A ballot drop box in Connecticut.
A ballot drop box in Connecticut. Credit: Christine Stuart / CTNewsJunkie

Democratic voters in Bridgeport will head to the polls again on Jan. 23 if a judge signs off on a proposed schedule for a court-ordered second mayoral primary election resulting from evidence that absentee ballots were mishandled during the first primary in September.

Judge William Clark is reviewing the proposal, drafted by the secretary of the state’s office, setting the date for the new primary between Mayor Joe Ganim and challenger John Gomes, who sued city officials to overturn his narrow loss to Ganim during the first primary when video evidence suggested Ganim supporters handled the ballots of multiple voters in violation of state law.

“The new primary and the following primary schedule are necessary due to the Court’s findings that absentee ballots were mishandled in violation of General Statutes § 9-140b during the primary that occurred on September 12, 2023, the result of such primary might have been different without the violations, and the Court is unable to determine the result of such primary,” the proposed order reads.

Ballots for the new primary will feature only Ganim and Gomes, according to the order. If Gomes emerges as the nominee during the new primary, a second general election will be held on Feb. 27. Unofficial results from last week’s general election found Ganim leading Gomes by 179 votes in a four-way contest, though the expectation of a second primary was already known during that election.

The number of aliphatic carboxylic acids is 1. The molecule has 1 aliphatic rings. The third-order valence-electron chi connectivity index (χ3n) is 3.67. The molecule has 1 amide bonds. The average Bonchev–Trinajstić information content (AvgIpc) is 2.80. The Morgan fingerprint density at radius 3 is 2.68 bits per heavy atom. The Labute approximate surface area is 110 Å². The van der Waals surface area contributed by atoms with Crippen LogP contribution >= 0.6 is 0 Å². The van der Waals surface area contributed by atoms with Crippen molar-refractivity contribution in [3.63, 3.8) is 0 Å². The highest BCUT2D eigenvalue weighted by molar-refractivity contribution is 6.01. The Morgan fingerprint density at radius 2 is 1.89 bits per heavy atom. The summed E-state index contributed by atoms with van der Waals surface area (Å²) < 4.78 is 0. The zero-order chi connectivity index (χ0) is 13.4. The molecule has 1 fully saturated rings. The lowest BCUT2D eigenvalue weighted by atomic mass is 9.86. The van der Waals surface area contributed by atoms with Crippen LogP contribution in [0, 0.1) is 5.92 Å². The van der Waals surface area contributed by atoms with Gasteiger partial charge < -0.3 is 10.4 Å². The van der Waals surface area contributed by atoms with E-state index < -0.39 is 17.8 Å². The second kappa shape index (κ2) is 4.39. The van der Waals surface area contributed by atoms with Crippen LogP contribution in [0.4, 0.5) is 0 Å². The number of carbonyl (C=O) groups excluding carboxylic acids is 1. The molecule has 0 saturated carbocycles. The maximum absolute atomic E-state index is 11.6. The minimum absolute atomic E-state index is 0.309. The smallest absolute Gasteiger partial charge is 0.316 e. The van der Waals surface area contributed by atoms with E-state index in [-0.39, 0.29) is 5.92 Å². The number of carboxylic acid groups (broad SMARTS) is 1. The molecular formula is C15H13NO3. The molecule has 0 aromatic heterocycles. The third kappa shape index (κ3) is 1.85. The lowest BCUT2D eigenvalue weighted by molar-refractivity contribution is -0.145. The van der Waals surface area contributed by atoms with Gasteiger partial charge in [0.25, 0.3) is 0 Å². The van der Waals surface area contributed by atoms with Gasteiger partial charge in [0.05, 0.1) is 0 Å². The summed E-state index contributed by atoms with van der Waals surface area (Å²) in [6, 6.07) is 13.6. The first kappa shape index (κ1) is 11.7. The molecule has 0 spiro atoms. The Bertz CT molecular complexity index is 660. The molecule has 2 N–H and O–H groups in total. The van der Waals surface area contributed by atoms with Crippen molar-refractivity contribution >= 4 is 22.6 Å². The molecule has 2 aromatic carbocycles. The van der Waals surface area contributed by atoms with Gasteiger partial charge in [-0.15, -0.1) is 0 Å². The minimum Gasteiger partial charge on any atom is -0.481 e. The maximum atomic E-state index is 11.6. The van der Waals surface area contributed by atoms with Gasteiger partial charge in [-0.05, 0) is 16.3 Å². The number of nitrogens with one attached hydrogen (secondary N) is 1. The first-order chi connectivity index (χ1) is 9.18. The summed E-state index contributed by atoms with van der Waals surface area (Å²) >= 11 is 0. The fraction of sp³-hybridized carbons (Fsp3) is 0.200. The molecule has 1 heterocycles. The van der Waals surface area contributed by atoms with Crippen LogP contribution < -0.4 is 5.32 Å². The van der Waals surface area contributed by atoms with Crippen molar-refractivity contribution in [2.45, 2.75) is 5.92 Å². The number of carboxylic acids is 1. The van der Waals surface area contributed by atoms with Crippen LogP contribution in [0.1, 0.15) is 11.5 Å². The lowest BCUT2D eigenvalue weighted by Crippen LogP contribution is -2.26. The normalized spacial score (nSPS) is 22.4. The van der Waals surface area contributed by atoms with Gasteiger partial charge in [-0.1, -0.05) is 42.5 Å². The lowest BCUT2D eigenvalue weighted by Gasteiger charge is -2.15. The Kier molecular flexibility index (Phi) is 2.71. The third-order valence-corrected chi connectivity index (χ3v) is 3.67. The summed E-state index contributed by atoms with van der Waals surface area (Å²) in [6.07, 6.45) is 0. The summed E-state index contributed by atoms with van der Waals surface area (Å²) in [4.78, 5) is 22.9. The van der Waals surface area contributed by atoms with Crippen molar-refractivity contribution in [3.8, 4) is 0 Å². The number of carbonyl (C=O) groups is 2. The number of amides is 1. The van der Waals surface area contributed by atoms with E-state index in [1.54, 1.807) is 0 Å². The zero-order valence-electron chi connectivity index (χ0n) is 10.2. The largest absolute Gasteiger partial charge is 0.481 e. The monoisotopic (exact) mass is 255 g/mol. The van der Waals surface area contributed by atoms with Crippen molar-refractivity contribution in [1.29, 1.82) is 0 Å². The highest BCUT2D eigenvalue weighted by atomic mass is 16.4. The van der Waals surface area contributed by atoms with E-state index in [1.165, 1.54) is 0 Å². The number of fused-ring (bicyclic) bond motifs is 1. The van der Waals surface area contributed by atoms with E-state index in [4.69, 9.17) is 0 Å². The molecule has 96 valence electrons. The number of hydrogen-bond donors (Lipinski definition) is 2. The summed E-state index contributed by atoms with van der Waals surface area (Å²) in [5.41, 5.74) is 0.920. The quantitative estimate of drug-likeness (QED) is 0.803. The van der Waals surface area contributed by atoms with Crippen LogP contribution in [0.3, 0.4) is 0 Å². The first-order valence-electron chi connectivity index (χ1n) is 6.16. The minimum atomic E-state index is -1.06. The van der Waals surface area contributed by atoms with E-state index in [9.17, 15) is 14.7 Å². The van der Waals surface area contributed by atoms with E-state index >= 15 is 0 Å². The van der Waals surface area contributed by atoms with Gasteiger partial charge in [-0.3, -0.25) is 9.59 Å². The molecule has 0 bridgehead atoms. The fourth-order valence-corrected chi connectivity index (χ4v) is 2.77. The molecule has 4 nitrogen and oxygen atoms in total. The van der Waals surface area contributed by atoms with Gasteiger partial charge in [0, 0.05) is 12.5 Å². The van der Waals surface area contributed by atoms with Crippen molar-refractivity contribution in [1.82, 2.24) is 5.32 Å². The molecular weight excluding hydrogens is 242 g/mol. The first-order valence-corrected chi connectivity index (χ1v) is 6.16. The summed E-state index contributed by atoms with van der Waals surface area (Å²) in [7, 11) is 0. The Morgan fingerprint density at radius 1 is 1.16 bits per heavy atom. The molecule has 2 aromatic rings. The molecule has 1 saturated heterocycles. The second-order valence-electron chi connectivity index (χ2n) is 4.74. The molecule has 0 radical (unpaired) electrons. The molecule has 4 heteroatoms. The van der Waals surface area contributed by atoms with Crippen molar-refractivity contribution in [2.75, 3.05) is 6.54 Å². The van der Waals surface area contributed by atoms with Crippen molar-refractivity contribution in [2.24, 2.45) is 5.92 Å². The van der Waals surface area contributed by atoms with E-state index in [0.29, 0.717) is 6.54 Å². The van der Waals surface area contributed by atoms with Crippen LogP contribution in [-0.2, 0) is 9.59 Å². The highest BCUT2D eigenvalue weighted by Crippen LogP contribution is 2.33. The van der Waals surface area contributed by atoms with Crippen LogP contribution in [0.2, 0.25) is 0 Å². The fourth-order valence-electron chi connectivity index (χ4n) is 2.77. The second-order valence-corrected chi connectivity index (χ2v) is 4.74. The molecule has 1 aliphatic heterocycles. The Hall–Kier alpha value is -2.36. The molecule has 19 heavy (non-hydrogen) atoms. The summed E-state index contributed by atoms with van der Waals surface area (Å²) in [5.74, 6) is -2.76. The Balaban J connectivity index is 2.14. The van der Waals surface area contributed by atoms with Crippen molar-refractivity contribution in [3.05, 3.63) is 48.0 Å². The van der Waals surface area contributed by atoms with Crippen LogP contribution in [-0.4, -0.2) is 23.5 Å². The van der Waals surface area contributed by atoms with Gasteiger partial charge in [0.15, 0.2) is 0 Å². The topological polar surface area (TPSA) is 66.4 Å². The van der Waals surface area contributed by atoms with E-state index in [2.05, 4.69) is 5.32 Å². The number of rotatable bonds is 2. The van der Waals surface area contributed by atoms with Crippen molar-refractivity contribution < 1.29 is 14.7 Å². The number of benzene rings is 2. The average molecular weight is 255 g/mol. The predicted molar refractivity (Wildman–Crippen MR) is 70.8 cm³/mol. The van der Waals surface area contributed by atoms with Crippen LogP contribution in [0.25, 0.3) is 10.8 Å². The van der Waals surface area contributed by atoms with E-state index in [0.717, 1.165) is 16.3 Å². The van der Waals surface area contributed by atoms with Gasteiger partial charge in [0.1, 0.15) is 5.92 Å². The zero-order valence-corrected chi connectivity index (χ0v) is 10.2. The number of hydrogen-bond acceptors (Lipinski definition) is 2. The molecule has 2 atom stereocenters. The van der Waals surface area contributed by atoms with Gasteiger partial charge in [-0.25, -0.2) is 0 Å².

The proposed order calls on city officials to make absentee ballot applications available beginning on Dec. 29, giving voters a shorter window to apply for ballots. The order also includes a requirement that the city put serial numbers on ballot applications in cases where an individual requires five or more applications.

Another proposed requirement calls for the town clerk to stamp each absentee ballot deposited in a drop box with the phrase “Drop Box” as well as his name and the date and time the ballot was received.

Gomes Attorney Bill Bloss stated, “We are pleased that the Secretary of the State has agreed that important checks to ensure fair casting of absentee ballots will be implemented for the first time.”

The order permits both Ganim and Gomes to raise donations of up to $1,000 per person for the new primary.

The judge’s proposed order comes one week after Ganim held a press conference during which he urged Gomes to withdraw his complaint.

“After 14,000 people came out in a voter election in Bridgeport – a general election that was participated in by all parties – and the voters have spoken,” Ganim said.

Meanwhile, Gomes has indicated he has no plans to abandon his complaint.

“We eagerly anticipate exercising our right to a new primary, as granted by the court order on November 1,” Gomes wrote in a message to supporters last week.

Correction: An earlier version of this story indicated the judge had signed off on the new schedule. As of Thursday, the proposed order was still under review.